I can’t believe I have a 23 year old son. Since he doesn’t read my blog I can write this post and he won’t see it. He does not like attention. I may have to share with him on FB if I can figure it out.
I could write a lot about each of my kids, but I don’t want to be one of THOSE parents. If you will indulge me I will just write a few things about Michael.
He is definitely a first born son. All of the traits of being responsible and pleasing his parents- I am very blessed for that. Michael has a deep passion for God and the Bible. He always has. I look back at his life and am amazed that Kent and I had anything to do with him coming into the world. When he was 3 years old he loved Tonka dump trucks, bulldozers, and especially backhoes. He loved dirt! But, he loved God more. Literally, every one of his toys had crosses drawn on them with a black marker. He loved Jesus very early.
He is athletic and loves weight lifting and all things healthy. He is creative and can draw almost anything free hand. He plays the guitar and knows all the Blink 182 songs. He likes cars and has taught himself how to fix everything that he has the tools to fix himself. (He has a love for WRX subarus.)
I am most thankful that he is sold out to the Lord. His “loosely held” plan is to go to seminary after he graduates in the spring. He would like to get his PhD but knows it is only a plan that God can change if He wants to. He told me last night that he is totally available to what the Lord wants him to do. “Even if He sends me to North Korea I will go.”
Thank you for letting me “boast in the Lord”. Happy Birthday Michael! Dad and I love you.
Caroline and Alex from the cheese shop wanted to have a barbq in the courtyard Friday evening. They invited some of their friends from around the area. It was fun to meet more new people.
Once again there were different countries represented: England, USA, Germany, Romania, Scotland, Russia, and Poland. The amazing thing is that there were probably less than 20 people there!
They grilled sausages, burgers, and “veg”. They call vegetables veg for short. They served this drink called Pimms. It was full of fresh fruit and it was sweet. I need to get the recipe. They said it used to be really popular here in the 60’s and that it is coming back. Do we have Pimms back home? I am sure we have something similar but is the name the same?
The weather was cool and a little windy but it did not rain. It was a fun night and we got to meet some very nice people.
September has been a somewhat busy month. I think it is just going to get busier because we are wrapping stuff up here. We are now officially in the boxing up stage of moving and beginning to say our good-byes to friends. Saying good-bye is the hardest thing about making a transition. We have been blessed here for sure.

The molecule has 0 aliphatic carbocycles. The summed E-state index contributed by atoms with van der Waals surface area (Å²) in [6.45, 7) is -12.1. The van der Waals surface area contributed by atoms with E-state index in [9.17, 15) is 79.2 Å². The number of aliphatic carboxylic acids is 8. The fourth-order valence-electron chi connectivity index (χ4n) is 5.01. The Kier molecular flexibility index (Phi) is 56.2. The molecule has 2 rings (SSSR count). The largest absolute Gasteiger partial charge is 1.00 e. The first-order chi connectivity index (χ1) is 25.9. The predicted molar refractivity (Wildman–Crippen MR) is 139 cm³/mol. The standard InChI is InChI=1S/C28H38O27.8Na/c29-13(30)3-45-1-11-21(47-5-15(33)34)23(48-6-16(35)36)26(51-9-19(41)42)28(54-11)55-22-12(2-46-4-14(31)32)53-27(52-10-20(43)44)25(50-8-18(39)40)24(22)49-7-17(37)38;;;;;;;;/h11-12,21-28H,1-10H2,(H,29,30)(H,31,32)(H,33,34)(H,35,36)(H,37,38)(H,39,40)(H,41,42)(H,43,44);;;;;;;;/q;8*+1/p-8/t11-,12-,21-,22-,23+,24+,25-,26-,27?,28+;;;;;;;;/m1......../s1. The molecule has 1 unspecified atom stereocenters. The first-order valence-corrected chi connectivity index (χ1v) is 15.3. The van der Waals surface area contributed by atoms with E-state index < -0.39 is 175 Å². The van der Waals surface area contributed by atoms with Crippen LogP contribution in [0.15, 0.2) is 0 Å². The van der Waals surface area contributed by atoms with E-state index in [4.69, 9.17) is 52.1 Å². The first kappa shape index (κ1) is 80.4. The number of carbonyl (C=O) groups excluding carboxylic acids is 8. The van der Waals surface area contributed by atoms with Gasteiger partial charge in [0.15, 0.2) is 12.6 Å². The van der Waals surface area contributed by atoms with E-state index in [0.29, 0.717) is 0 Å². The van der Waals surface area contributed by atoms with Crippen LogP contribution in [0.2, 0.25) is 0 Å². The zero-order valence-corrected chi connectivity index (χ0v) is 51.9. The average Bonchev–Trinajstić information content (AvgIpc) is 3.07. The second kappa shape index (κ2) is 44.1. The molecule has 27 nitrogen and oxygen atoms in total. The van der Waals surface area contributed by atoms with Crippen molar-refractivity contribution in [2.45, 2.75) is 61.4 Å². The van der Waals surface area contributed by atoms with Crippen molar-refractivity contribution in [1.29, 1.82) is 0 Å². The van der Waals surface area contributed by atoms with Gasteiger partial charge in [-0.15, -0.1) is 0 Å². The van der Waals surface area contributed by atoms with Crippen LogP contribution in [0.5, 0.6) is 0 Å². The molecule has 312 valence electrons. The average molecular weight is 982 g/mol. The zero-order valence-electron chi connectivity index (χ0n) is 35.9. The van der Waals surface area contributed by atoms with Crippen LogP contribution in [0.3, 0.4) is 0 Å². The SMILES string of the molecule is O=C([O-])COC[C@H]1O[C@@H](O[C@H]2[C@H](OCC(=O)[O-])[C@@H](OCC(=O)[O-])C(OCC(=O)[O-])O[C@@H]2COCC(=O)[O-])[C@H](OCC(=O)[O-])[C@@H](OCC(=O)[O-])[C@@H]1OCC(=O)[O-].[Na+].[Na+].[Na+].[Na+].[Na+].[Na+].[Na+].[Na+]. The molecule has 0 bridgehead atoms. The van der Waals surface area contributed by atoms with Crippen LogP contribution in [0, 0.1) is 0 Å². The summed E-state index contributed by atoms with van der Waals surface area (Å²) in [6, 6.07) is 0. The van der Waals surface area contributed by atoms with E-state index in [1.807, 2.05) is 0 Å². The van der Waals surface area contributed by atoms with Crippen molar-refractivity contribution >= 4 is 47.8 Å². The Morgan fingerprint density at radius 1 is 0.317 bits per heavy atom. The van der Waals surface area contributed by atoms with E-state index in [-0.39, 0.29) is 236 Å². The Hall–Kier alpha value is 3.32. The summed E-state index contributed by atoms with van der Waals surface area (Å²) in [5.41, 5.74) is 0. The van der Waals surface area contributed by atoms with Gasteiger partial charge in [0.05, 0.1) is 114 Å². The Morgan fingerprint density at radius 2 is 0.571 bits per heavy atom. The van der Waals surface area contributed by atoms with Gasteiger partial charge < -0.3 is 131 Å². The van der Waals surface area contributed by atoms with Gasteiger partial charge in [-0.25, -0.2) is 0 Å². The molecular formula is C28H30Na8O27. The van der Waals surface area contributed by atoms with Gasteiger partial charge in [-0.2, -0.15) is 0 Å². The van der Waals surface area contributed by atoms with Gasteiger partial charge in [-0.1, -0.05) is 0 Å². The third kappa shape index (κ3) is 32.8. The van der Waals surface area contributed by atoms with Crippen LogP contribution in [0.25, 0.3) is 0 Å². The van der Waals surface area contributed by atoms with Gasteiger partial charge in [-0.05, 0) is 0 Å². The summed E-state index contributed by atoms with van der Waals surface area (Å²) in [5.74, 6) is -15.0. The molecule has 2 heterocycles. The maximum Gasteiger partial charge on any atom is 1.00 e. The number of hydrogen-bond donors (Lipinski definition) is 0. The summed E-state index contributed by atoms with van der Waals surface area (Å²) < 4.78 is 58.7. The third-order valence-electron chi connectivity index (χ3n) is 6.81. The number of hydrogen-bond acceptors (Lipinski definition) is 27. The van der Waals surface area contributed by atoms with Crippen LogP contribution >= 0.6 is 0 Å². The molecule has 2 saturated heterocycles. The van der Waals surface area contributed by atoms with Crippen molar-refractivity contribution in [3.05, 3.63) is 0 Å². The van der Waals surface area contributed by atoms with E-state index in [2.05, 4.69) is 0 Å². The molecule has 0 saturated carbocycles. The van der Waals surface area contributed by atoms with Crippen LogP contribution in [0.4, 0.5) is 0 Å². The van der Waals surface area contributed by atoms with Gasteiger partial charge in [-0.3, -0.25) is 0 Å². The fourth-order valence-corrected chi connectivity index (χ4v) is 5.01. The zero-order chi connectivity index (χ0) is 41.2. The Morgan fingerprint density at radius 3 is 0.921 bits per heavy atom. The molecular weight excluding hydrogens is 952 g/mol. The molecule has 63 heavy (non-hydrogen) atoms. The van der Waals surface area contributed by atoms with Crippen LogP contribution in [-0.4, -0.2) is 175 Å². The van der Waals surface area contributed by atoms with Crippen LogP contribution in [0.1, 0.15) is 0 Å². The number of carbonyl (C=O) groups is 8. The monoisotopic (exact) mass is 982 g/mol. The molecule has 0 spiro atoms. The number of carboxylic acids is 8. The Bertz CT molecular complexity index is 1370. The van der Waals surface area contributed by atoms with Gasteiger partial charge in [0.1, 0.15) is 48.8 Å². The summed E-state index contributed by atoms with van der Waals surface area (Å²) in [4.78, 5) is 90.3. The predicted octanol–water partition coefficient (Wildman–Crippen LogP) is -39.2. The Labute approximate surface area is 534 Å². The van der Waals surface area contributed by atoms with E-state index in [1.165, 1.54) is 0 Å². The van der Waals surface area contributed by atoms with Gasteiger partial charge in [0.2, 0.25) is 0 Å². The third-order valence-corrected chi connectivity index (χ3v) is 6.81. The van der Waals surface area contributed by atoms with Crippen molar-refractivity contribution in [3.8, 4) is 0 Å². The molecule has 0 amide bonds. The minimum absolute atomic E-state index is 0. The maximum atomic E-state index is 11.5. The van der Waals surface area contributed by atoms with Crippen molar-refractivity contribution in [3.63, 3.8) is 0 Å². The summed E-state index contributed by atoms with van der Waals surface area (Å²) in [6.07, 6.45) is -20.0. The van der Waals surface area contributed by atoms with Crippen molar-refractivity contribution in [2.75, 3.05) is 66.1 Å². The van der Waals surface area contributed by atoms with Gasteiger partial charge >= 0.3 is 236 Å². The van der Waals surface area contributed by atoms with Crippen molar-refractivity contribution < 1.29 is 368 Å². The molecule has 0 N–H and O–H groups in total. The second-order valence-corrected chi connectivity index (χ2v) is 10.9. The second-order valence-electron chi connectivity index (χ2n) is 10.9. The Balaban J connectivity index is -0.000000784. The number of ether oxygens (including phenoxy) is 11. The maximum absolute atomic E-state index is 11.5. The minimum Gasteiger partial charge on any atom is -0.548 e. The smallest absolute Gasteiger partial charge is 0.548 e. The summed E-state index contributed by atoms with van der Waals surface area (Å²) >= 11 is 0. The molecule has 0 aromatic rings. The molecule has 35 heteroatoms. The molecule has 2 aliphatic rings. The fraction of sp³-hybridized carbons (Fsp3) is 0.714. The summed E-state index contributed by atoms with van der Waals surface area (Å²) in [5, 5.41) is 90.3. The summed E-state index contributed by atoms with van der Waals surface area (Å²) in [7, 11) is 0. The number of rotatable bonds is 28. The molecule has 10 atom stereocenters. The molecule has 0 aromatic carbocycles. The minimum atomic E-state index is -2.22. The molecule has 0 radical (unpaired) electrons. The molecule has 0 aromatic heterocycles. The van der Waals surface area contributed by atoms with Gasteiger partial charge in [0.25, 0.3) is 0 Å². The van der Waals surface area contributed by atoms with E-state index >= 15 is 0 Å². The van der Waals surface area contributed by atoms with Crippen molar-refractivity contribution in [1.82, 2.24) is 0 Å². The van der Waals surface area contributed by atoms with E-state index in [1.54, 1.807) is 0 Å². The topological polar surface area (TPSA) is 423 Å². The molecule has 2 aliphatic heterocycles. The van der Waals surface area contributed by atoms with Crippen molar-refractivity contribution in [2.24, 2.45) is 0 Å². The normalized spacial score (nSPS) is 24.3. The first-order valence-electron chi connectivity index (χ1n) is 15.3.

Last Sunday we met our missionary friends, Robert and Joan, at church and then went to lunch with them and their oldest son, Andrew and his wife, Paty. We had a lovely day with them and went back to their apartment for a walk along the sea. We won’t see them again that we know of because being on the go like they are (they remind me of my parents) they are headed to Ireland and China. They are in their late 70’s and now 80’s and still active as ever. They are young at heart, and are always looking for ways to serve others.
Then, Friday after yoga I gathered a few friends to meet for lunch for Carrie’s 40th birthday! She is a 9/11 birthday so it usually has a somber feel to it now. Pictured above are me and Carrie on the left. Then, Emilie, Ashley, and Lynn. Emilie is our pastor’s wife. Ashley is American/Scottish and our resident family doctor (TN). Lynn is our new friend who just got here a few days ago! She is from Annapolis.
I am finding that I am starting to get that lump in my throat more often than usual. I think it is all the change past and the change to come. I am going to miss the friends that God has given me here. It’s amazing how being brothers and sisters in Christ gives you a feeling that is truly like family.
Tomorrow I’ll share about a barbq we went to Friday.
It’s hard to believe that next Saturday it will be a year that we have lived in Scotland. We thought we would be here for three years, but one month from today we will be leaving the UK for home. Many of you know Scotland was a much harder transition than we thought it would be. Why? I don’t know. We thought it would be very similar and it is in some ways, but yet very different in others.
But, still, because God is good He still taught us during this time. I wanted to write about some things that I will miss about being here in Scotland.
- The vocabulary- yes, we all speak English, but words don’t mean the same thing. The more I have been at the cheese shop the more words I have learned or noticed that they use much more than we do. “College” is high school and “uni” is our college or university. “Hiya” is hi. They use “brilliant” and “grand” commonly where we do not. “Cheers” is thank you. Lassie, lad, and chap. “Cheeky” is hard to pin down with a specific word- I just know how to use it. If someone is saying something sarcastic or making a joke you may say they are being cheeky. Even after a year I still have to ask people to repeat what they have said if they have a strong Scottish accent. They probably can’t understand me either!
- The international community- You all know how much Kent and I love our international friends. We love other cultures and languages and food. When you walk down the streets of St. Andrews you can hear different languages and see people from all over. I love the opportunity to meet these people. It’s so cool. I am going to miss that!
- Yoga- oh, my yoga. I am going to miss those classes. I have the best teacher ever. I am not one of the “yogi” people who get something spiritually out of yoga. I get that from Christ. But, I do love the workout of yoga. It’s so much harder than it looks. Kent and the boys make fun but they have never done it. It’s great for the core.